Three days until the PA budget is due – will it be done? 

June 27 – The Pennsylvania state budget is due to be completed by June 30. 

It’s not likely to meet the deadline, but how late will it be? 

PA Representative Rob Kauffman said, “There’s certainly a lot of waiting around. I understand there are ongoing conversations behind the scenes, and there’s what they call slow progress. The House has positioned a general appropriations bill on the House floor. So I am trying to be optimistic that in the next week, we will have some semblance of a budget to vote on.”

Has Governor Josh Shapiro been around? 

Kauffman confirmed, “I have not seen him.” 

Pat Ryan of NewsTalk 103.7FM asked, “What’s the good and the bad of this whole process that we should be paying attention to as voters and constituents?”

Kauffman said, “Well, I’ve seen that as time goes on, things don’t generally get better. I am hopeful that this wraps up here in the next week, few days, because the longer it drags on, sometimes I feel like the more desperate people get and sometimes that leads to even more bloating than the current, I feel like the general appropriation bill that is currently under consideration, you’re looking at like $48 billion. So I would like to see it wrapped up. I can almost guarantee it’s not going to be a budget that I’m excited about, but it needs to be done, and we don’t want to see it drag on and very frankly, just a little bit inside baseball, a lot of the rumblings in the Capitol, there is another House Democrat who has gotten a job back in Philadelphia and rumor among the Capitol is that once this budget salvo is done, they will have another resignation and another inability to govern for a little while in preparation for another special election. So that has not been publicly disclosed. But the fact that this lady got a job back in Philadelphia has us all suspecting that we’re going to do this song and dance all over again.”

Will legalizing recreational marijuana be included in the budget? 

Kauffman said, “I’m actually optimistic that it will not. It is still a discussion. It’s certainly not off the table and I don’t want to call it not a deal until the budget is completed. Right now I’m not feeling that constant churn of that issue that would make me feel like it’s going to be part of this budget deal. So I’m hoping we pump the brakes and postpone that yet further.”

How much will our local school districts see in the budget?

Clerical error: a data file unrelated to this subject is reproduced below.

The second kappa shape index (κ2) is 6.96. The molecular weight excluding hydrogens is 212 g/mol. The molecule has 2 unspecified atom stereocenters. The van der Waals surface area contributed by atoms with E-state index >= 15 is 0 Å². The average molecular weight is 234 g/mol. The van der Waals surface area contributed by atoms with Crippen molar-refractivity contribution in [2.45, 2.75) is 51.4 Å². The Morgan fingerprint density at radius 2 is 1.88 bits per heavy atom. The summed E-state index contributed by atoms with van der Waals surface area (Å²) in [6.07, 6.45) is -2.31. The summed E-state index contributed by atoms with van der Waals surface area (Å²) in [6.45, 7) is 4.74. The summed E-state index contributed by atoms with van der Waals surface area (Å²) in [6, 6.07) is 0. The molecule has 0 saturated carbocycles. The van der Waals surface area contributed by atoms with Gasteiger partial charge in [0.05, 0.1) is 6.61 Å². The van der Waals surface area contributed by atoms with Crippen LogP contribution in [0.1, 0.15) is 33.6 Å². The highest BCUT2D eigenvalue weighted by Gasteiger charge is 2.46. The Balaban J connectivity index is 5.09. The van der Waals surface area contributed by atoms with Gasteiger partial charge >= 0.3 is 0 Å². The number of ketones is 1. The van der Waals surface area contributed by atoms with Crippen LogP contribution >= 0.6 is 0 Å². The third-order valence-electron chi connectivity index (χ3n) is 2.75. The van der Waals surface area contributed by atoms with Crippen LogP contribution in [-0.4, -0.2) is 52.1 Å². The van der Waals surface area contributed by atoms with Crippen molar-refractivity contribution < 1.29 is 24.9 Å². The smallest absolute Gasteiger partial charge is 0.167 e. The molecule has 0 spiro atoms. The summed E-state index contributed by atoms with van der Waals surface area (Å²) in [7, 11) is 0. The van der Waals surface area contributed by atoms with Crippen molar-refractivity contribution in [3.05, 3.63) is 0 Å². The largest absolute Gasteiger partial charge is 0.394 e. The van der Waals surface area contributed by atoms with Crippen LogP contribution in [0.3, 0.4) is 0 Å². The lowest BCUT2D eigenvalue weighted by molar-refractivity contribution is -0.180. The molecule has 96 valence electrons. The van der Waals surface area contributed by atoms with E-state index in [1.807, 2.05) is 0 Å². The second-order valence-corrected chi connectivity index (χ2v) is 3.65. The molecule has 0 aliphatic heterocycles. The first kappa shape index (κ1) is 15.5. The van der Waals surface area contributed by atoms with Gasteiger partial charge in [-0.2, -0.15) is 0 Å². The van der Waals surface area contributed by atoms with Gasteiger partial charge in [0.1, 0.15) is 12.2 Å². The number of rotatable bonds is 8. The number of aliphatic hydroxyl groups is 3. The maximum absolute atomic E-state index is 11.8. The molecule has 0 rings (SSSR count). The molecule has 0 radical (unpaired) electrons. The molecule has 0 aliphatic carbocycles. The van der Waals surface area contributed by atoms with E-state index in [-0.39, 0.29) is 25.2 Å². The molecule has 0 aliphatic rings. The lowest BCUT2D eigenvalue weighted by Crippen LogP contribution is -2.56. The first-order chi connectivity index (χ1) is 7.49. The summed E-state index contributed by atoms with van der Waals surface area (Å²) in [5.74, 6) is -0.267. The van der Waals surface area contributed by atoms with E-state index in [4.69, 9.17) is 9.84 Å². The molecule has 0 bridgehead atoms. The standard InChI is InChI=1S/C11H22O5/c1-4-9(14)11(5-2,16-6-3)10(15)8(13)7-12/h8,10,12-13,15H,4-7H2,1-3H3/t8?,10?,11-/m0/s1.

Kauffman said, “I certainly have not heard new numbers from what was passed by House Democrats, a couple of weeks ago. I suspect it’s going to be a significant increase. I feel certain that our local school districts are going to be just fine with the increase that they have proposed and actually passed in many cases and what they’re going to get from the Commonwealth. But those are some of the numbers that are being hammered out behind closed doors right now.”

Michele Jansen of NewsTalk 103.7FM noted, “Of course, there were 70 pages of that large 87 page bill that were really more involved with micromanaging and changing the way charters and cyber charter schools are funded. There’s been some pushback. There’s a lot of people worried that a lot of cyber charter schools could go away under this very heavily regulated way that they want them to be dealt with, not to mention the sort of one size fits all spend that may not be appropriate.”

Kauffman said, “I think that is one of the issues that is being dealt with among that omnibus education conversation is we don’t want to do things that are going to it be an impediment to whatever school choice we have, from the EIDC program that has been very successful, to also our cyber and charter schools. Yes, there’s always room for greater oversight. There’s always room for standards, but the idea should not be to be punitive towards our cyber and charter schools, but the reality is that’s what the other side wants. They want punitive cuts and punitive regulation over our cybers and charters because they want to put them out of business so that folks have to flee back into the traditional public schools.”